In 1942 sixteen-year-old Chaya Lindner is a Jewish girl living in Nazi-occupied Poland, a courier who smuggles food and documents to the isolated Jewish ghettos in southern Poland, depending on her forged papers and “Aryan” features–but when a mission goes wrong and many of her colleagues are arrested she finds herself on a journey to Warsaw, where an uprising is in the works.
“Critically acclaimed Sibert Honor author Deborah Hopkinson brings to bold life the remarkable story of the Danish resistance and rescue of over 7,000 Jews during WWII. When the Nazis invaded Denmark on Tuesday, April 9, 1940, the people of this tiny country to the north of Germany awoke to a devastating surprise. The government of Denmark surrendered quietly, and the Danes were ordered to go about their daily lives as if nothing had changed. But everything had changed. Award-winning author Deborah Hopkinson traces the stories of the heroic young men and women who would not stand by as their country was occupied by a dangerous enemy. Rather, they fought back. Some were spies, passing tactical information to the British; some were saboteurs, who aimed to hamper and impede Nazi operations in Denmark; and 95% of the Jewish population of Denmark were survivors, rescued by their fellow countrymen, who had the courage and conscience that drove them to act. With her talent for digging deep in her research and weaving real voices into her narratives, Hopkinson reveals the thrilling truth behind one of WWII’s most daring resistance movements”–
When the Nazis invade Paris, Michael, a thirteen-year- old French-American, wants to be a part of the Resistance. Starting small, vandalizing Nazi propaganda and refusing to hail Hitler, Michael works his way into the full-blown Resistance, escorting American aviators to safe zones and delivering important spy documents. But when an injured pilot needs help to escape France, will Michael be brave enough to complete the mission? With historical notes, time lines, and maps to augment the page-turning action, it’s easy to see why School Library Journal says Boys of Wartime “will appeal to history buffs and reluctant readers alike.”
It is March of 1940. The French believe that their army can protect them from Nazi Germany. But is Paris a safe place for Jews? Gustavers”s parents donrs”t think so. Forced to leave behind his best friend, the mischievous Marcel, and his cousin Jean-Paul, Gustave moves with his mother and father to Saint-Georges, a small village in the countryside. During April and May, Nazi Germany invades one country after another. In June, the French army is defeated, and Paris is occupied. Saint-Georges is still part of the free zone, but the situation there is becoming increasingly precarious. Then Gustave meets Nicole, a Catholic girl who works for the French Resistance. Along with her father, Nicole tries to find a way to smuggle Jean-Paul, Marcel, and their families into Free France so that they can all escape to America. It is Gustave, however, who comes up with a plan that just might work. But going into Occupied France is a risky thing to do when you are Jewish. Inspired by her fatherrs”s experiences as a Jewish child living in France during World War II, Susan Lynn Meyer tells the story of a familyrs”s day-to-day struggles in a country that may not be able to keep its promise of “Liberty, Equality, and Fraternity.”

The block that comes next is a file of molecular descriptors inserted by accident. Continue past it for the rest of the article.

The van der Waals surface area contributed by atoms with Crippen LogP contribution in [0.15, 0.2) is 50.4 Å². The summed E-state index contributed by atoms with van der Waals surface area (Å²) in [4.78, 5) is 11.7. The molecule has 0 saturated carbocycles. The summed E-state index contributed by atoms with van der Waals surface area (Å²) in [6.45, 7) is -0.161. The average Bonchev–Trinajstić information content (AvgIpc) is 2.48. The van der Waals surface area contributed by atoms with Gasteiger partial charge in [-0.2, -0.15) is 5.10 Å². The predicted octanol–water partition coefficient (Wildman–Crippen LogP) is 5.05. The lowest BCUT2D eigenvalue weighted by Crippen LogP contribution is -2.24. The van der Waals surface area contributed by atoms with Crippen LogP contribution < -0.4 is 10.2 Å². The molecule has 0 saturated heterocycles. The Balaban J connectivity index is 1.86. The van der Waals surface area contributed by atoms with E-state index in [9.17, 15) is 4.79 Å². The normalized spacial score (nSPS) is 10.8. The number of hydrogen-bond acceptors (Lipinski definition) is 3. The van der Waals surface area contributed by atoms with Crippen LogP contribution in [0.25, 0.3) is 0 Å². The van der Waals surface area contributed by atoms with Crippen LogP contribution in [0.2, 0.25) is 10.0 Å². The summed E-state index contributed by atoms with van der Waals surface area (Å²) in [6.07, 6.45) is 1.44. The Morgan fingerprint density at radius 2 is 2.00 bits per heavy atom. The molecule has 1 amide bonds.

See the review at WOW Review, Volume 4, Issue 1
Now available – the Carnegie Medal winner comes to the U.S.
When her grandfather dies, Tamar inherits a box containing a series of clues and coded messages. Out of the past, another Tamar emerges, a man involved in the terrifying world of resistance fighters in Nazi-occupied Holland half a century before. His story is one of passionate love, jealousy, and tragedy set against the daily fear and casual horror of the Second World War — and unraveling it is about to transform Tamar’s life forever.
From acclaimed British sensation Mal Peet comes a masterful story of adventure, love, secrets, and betrayal in time of war, both past and present.
In a village in Chile, Pedro and Daniel are two typical nine-year-old boys. Up until Daniel’s father gets arrested, their biggest worry had been how to improve their soccer skills. Now, they are thrust into a situation where they must grapple with the incomprehensible: dictatorship and its inherent abuses. This sensitively realized story touches a nerve and brings home the uncomfortable fact that some children do encounter issues of this magnitude. Here, deft realism is brought to the page by Antonia Skarmeta’s story and the edgy drawings of Alfonso Ruano, portraying a child’s view of a repressive society. The Composition is a winner of the Americas Award for Children’s Literature and the Jane Addams Children’s Book Award.